4. Scale and sustain change

Successful changes are scaled across the operating model, using an incremental or phased approach appropriate to the change. While a successful pilot will significantly de-risk making operating model change at scale, changes may encounter other operating model impediments (note: this is not unique to the approach proposed here). New hypotheses are developed to remove these impediments and added to the backlog.

Tip: Continue to monitor your success metrics and use change management interventions to course correct any deviations from the expected results of the change.

5. Embed change management and communications throughout the approach

Using our ChAgile™ methodology to influence backlog prioritisation and minimum viable designs, and deliver interventions to pilot, improve and sustain operating model changes.

Tip: Think big with communications events and channels to help teams understand the outcomes, embrace the experimental mindset, and remove the myth of a “target” state or that any change will perform exactly as expected.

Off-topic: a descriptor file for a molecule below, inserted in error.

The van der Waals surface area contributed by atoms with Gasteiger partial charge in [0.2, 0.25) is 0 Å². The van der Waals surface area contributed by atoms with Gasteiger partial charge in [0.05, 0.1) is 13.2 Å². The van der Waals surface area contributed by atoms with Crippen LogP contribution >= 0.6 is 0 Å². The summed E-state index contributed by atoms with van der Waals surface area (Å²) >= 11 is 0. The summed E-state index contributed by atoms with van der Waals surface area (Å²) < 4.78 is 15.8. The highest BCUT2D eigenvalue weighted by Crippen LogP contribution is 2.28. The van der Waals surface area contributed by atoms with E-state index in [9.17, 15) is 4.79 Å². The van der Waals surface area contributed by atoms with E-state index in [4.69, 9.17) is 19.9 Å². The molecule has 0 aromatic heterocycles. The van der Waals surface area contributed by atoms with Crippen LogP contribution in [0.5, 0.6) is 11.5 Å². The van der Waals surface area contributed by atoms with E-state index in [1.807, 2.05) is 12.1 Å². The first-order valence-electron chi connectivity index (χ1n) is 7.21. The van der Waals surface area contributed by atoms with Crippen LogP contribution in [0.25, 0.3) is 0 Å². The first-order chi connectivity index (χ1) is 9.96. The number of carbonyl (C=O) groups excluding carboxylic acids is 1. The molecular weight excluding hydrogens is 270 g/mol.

Shifting mindsets for success

This approach requires a mindset shift, with leaders setting the example for those involved. They must convey confidence and certainty in what they what to achieve (the strategic outcomes) and be comfortable with some ambiguity in how they will achieve it (the hypotheses).

There are three key areas where a mindset shift is required:

1. Let go of the “target”

Removing the safety net of the ‘’target state’’ can be uncomfortable for some stakeholders, particularly those with previous operating model experience. Stakeholders need to embrace the strategic outcomes as the “north star” for operating model change – pointing to this, not a carefully crafted PowerPoint diagram, as what they are trying to achieve.